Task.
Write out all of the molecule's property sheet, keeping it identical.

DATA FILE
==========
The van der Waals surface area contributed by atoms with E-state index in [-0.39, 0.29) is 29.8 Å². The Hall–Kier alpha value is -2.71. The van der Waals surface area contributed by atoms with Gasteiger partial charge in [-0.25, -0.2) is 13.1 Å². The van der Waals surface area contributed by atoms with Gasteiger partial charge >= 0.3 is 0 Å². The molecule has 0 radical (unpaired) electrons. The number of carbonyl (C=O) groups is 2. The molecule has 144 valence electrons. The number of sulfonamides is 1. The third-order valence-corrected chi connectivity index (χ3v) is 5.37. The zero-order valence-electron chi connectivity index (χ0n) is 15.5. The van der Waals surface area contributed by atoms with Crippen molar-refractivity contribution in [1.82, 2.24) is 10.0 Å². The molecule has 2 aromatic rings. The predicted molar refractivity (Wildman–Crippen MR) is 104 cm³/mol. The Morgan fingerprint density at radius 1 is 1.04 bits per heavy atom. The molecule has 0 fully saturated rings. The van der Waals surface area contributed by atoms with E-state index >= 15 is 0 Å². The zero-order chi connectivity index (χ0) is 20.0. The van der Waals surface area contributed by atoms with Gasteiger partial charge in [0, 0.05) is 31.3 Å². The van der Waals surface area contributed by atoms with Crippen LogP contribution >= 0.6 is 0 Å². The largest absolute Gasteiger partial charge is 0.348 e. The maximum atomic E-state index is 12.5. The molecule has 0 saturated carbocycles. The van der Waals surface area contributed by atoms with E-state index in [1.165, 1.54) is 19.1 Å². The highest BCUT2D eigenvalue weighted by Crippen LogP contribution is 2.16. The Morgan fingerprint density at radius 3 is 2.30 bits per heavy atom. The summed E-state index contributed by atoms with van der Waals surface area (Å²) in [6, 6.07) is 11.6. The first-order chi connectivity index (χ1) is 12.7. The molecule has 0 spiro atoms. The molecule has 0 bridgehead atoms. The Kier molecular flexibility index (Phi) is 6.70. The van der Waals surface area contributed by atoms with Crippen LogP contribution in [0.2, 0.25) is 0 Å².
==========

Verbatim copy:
The van der Waals surface area contributed by atoms with E-state index in [-0.39, 0.29) is 29.8 Å². The Hall–Kier alpha value is -2.71. The van der Waals surface area contributed by atoms with Gasteiger partial charge in [-0.25, -0.2) is 13.1 Å². The van der Waals surface area contributed by atoms with Gasteiger partial charge >= 0.3 is 0 Å². The molecule has 0 radical (unpaired) electrons. The number of carbonyl (C=O) groups is 2. The molecule has 144 valence electrons. The number of sulfonamides is 1. The third-order valence-corrected chi connectivity index (χ3v) is 5.37. The zero-order valence-electron chi connectivity index (χ0n) is 15.5. The van der Waals surface area contributed by atoms with Crippen molar-refractivity contribution in [1.82, 2.24) is 10.0 Å². The molecule has 2 aromatic rings. The predicted molar refractivity (Wildman–Crippen MR) is 104 cm³/mol. The Morgan fingerprint density at radius 1 is 1.04 bits per heavy atom. The molecule has 0 fully saturated rings. The van der Waals surface area contributed by atoms with E-state index >= 15 is 0 Å². The zero-order chi connectivity index (χ0) is 20.0. The van der Waals surface area contributed by atoms with Gasteiger partial charge in [0, 0.05) is 31.3 Å². The van der Waals surface area contributed by atoms with Crippen LogP contribution >= 0.6 is 0 Å². The largest absolute Gasteiger partial charge is 0.348 e. The maximum atomic E-state index is 12.5. The molecule has 0 saturated carbocycles. The van der Waals surface area contributed by atoms with E-state index in [1.165, 1.54) is 19.1 Å². The highest BCUT2D eigenvalue weighted by Crippen LogP contribution is 2.16. The Morgan fingerprint density at radius 3 is 2.30 bits per heavy atom. The summed E-state index contributed by atoms with van der Waals surface area (Å²) in [6, 6.07) is 11.6. The first-order chi connectivity index (χ1) is 12.7. The molecule has 0 spiro atoms. The molecule has 0 bridgehead atoms. The Kier molecular flexibility index (Phi) is 6.70. The van der Waals surface area contributed by atoms with Crippen LogP contribution in [0.2, 0.25) is 0 Å².